In my novels you’ll find references here and there to how spirals become circles if you look at them from along their axis of elevation. This is the human soul: a spiral that cannot but see itself as a circle. Process Asymmetry means there must always be an interval, variable or absolute, between process information and information processing. A given processor cannot process second-order information pertaining to its own processing simultaneous to that processing. A secondary processor is required. Second-order ‘blindness’ necessarily characterizes all information processors. The camera always vanishes into the frame.
Our temporal field hangs outside time: thus it is always ‘now.’ Our spatial field hangs nowhere: thus it is always ‘here.’ In both cases, related systems provide supplementary second-order information, plugging us into narrative time and local space, so that we have the strangely paradoxical sense of always being ‘here and now’ and being at different times and places.
And this leverages the greatest magic trick of all, what I call Default Identity. What we call ‘identity,’ I’m suggesting, is simply the absence of second-order self-differentiation. So much has been made of reflexivity and recursion and its possible relationship to consciousness. I personally think that linguistic evolution is the primary (but by no means sole) catalyst of human consciousness, the brain rendering more and more information available for potential translation into auditory code. Guili Tononi* has shown that you can predict which regions of the brain are accessible to consciousness and which are not by analysing the information integration value of various circuits. I have this image of the brain wiring itself to itself in novel and unexpected ways, making more and more of its information available for communication to other brains.
But the question is one of how this ‘information integration’ maps onto experience. The BBT suggests that it is the inability of the thalamocortical system to globally autodiscriminate that generates the illusion of global autoreflexivity. It is Process Asymmetry, the impossibility of informatic reflexivity, in other words, that foists the illusion of personal identity–perfect reflexivity–upon consciousness. (Could this have anything to do with the curious inversion you find between etiology (causation) and teleology? Why does consciousness seem to flip so much of the natural on its head? Is there some kind of ‘camera obscura effect’ snoozing around here?) Our basic sense of self-identity is not a ‘representation,’ a product of NCC’s as Metzinger and so many others would have it. It’s simply another margin, the way the information horizons of the thalamocortical system are expressed in experience.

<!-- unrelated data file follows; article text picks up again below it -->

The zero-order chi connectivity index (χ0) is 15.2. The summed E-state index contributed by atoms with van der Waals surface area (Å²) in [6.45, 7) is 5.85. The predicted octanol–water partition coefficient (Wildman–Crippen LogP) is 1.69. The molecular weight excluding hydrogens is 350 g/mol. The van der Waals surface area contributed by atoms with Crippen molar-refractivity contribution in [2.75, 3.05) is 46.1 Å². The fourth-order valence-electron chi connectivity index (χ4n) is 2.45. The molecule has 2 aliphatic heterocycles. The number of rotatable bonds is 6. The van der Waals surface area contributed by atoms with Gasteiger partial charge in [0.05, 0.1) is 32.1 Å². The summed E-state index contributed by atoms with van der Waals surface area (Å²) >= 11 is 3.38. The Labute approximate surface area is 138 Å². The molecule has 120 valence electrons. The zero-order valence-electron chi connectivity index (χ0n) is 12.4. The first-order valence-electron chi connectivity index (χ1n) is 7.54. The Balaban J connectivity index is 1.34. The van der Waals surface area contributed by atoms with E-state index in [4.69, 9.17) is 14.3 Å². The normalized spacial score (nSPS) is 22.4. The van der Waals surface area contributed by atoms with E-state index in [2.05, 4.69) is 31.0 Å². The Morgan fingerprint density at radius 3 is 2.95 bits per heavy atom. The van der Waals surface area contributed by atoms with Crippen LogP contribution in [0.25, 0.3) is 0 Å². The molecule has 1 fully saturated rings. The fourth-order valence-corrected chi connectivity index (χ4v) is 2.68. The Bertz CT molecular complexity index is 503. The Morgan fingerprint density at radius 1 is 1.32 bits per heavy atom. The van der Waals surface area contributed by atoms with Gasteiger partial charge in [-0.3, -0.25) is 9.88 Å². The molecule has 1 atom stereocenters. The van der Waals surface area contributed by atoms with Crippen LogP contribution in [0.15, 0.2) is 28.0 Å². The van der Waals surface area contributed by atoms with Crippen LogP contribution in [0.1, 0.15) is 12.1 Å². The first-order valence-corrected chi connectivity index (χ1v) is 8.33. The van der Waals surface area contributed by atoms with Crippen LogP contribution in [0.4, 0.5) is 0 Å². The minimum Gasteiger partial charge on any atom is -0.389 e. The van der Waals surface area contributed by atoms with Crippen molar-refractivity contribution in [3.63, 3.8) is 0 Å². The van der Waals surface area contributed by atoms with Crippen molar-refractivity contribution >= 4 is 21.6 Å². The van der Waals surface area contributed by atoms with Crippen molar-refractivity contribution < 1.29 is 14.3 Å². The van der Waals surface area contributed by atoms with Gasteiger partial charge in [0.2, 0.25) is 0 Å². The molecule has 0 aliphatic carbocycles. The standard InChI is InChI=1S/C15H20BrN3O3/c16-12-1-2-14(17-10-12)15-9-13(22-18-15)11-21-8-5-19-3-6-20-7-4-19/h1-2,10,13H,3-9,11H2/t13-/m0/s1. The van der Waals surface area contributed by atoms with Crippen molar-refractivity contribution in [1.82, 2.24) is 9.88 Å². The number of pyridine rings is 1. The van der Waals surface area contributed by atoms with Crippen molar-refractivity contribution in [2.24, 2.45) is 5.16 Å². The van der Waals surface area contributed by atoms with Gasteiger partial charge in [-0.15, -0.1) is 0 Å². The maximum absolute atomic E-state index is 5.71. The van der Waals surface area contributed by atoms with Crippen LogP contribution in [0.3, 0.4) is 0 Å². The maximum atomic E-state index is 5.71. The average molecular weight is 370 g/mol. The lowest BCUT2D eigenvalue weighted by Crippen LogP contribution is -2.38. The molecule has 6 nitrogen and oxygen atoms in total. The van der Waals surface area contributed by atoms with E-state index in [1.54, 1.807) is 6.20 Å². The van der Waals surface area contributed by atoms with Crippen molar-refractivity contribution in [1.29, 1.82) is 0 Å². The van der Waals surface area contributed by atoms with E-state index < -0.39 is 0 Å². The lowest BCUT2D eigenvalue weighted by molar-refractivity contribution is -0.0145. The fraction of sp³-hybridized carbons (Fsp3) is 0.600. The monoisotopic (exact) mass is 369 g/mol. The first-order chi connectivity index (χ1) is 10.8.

As magicians well know, the brain makes default identity mistakes all the time: In “The Mark of Gideon,” Captain Kirk unknowingly beams into a perfect replica of the Enterprise, and so assumes that the transporter has malfunctioned and that his entire crew has been abducted. His inability to discriminate between the real Enterprise and the replica leads to their thoughtless conflation. The BBT suggests that experience seems to unfold across a substrate of self-identity simply because its margins, those points where the absence of information are expressed, must always remain the same.
By marking the limit of differentiation they endow us with the illusion of a soul.
This is what I mean when I say that consciousness is flat: the thalamocortical system’s inability to track the causal histories of its own processes simply means that those histories do not exist for it whatsoever. Encapsulation means those absences are utterly elided: various agnosiac ‘scotomata’ permeate consciousness at every level and every turn. So where the evolutionarily ancient and powerful perceptual processors discriminate externally-related, high-resolution processes in our environment, the evolutionarily young and crude intuitive processors have to make due with much less information, thus ‘flattening’ the field of awareness for the lack of discriminations. External relations, which require more information to discriminate, feel like internal relations. Sharp boundaries become fuzzy and inchoate.
Consciousness becomes a South Park episode.
We are the elephant in such a way that we are a rope, tree, and snake. Anything but an elephant.
[Postscript disclosure: After writing this, I feel like a tremendous idiot for not pursuing publication in some journal. The problem is 1) this is just a hobby for me, so I'm nowhere near well read enough; 2) everybody but everybody seems to have some crackpot theory of consciousness, and I know from past experience that my lack of credentials will consign me to the crackpot pile (where I could very well belong!) even if there is something important here; and 3) I can't bring myself to believe in the damn thing! And yet I can't help but wonder at the interpretative doors the BBT opens, ways to naturalistically reinterpret various past philosophical giants, and most importantly, ways to move forward, to forge radically different conceptions of lord knows how many contemporary debates and conceptual staples. For over ten years now this thought has been stuck in my craw...]